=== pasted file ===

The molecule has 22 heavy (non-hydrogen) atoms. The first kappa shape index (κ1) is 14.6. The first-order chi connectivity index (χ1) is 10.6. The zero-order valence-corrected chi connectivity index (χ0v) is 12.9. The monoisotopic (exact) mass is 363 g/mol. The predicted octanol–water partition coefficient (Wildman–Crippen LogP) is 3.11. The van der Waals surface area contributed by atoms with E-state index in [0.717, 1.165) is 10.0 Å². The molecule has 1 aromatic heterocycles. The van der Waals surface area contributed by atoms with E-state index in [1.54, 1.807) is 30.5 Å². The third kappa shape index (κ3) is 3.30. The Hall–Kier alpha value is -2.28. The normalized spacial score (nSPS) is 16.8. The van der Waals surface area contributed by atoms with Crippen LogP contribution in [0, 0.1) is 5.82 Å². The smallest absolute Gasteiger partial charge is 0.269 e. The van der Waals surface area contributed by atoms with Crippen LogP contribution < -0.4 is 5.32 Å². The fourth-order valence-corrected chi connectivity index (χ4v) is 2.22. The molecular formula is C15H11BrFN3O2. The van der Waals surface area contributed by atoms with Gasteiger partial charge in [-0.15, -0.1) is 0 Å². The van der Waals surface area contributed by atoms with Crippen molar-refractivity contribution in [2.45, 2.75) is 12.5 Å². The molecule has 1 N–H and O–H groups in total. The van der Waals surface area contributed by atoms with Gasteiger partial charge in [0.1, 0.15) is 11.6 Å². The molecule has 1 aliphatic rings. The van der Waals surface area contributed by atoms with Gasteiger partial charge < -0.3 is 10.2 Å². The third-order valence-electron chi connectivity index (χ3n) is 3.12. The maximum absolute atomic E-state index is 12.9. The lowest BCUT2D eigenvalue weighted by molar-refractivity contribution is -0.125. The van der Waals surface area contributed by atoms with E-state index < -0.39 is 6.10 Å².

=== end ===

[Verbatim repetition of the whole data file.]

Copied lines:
The molecule has 22 heavy (non-hydrogen) atoms. The first kappa shape index (κ1) is 14.6. The first-order chi connectivity index (χ1) is 10.6. The zero-order valence-corrected chi connectivity index (χ0v) is 12.9. The monoisotopic (exact) mass is 363 g/mol. The predicted octanol–water partition coefficient (Wildman–Crippen LogP) is 3.11. The van der Waals surface area contributed by atoms with E-state index in [0.717, 1.165) is 10.0 Å². The molecule has 1 aromatic heterocycles. The van der Waals surface area contributed by atoms with E-state index in [1.54, 1.807) is 30.5 Å². The third kappa shape index (κ3) is 3.30. The Hall–Kier alpha value is -2.28. The normalized spacial score (nSPS) is 16.8. The van der Waals surface area contributed by atoms with Crippen LogP contribution in [0, 0.1) is 5.82 Å². The smallest absolute Gasteiger partial charge is 0.269 e. The van der Waals surface area contributed by atoms with Crippen LogP contribution < -0.4 is 5.32 Å². The fourth-order valence-corrected chi connectivity index (χ4v) is 2.22. The molecular formula is C15H11BrFN3O2. The van der Waals surface area contributed by atoms with Gasteiger partial charge in [-0.15, -0.1) is 0 Å². The van der Waals surface area contributed by atoms with Crippen molar-refractivity contribution in [2.45, 2.75) is 12.5 Å². The molecule has 1 N–H and O–H groups in total. The van der Waals surface area contributed by atoms with Gasteiger partial charge in [0.1, 0.15) is 11.6 Å². The molecule has 1 aliphatic rings. The van der Waals surface area contributed by atoms with Gasteiger partial charge < -0.3 is 10.2 Å². The third-order valence-electron chi connectivity index (χ3n) is 3.12. The maximum absolute atomic E-state index is 12.9. The lowest BCUT2D eigenvalue weighted by molar-refractivity contribution is -0.125. The van der Waals surface area contributed by atoms with E-state index < -0.39 is 6.10 Å².